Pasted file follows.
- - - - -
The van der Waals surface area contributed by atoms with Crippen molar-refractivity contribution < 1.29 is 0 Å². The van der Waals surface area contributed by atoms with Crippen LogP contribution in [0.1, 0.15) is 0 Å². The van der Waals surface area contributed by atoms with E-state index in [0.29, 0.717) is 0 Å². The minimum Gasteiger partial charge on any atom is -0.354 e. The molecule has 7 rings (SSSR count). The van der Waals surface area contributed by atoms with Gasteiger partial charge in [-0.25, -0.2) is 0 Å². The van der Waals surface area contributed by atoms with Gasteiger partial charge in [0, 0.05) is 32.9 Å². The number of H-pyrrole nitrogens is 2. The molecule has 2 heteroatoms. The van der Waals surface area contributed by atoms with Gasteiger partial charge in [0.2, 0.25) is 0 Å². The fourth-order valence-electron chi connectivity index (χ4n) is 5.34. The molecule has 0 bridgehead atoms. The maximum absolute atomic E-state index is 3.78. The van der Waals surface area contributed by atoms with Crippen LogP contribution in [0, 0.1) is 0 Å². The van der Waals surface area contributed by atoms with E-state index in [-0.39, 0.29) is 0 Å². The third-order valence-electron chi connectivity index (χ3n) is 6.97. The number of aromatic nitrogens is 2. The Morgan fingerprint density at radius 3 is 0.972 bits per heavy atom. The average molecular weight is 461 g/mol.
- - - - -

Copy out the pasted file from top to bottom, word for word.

The van der Waals surface area contributed by atoms with Crippen molar-refractivity contribution < 1.29 is 0 Å². The van der Waals surface area contributed by atoms with Crippen LogP contribution in [0.1, 0.15) is 0 Å². The van der Waals surface area contributed by atoms with E-state index in [0.29, 0.717) is 0 Å². The minimum Gasteiger partial charge on any atom is -0.354 e. The molecule has 7 rings (SSSR count). The van der Waals surface area contributed by atoms with Gasteiger partial charge in [-0.25, -0.2) is 0 Å². The van der Waals surface area contributed by atoms with Gasteiger partial charge in [0, 0.05) is 32.9 Å². The number of H-pyrrole nitrogens is 2. The molecule has 2 heteroatoms. The van der Waals surface area contributed by atoms with Gasteiger partial charge in [0.2, 0.25) is 0 Å². The fourth-order valence-electron chi connectivity index (χ4n) is 5.34. The molecule has 0 bridgehead atoms. The maximum absolute atomic E-state index is 3.78. The van der Waals surface area contributed by atoms with Crippen LogP contribution in [0, 0.1) is 0 Å². The van der Waals surface area contributed by atoms with E-state index in [-0.39, 0.29) is 0 Å². The third-order valence-electron chi connectivity index (χ3n) is 6.97. The number of aromatic nitrogens is 2. The Morgan fingerprint density at radius 3 is 0.972 bits per heavy atom. The average molecular weight is 461 g/mol.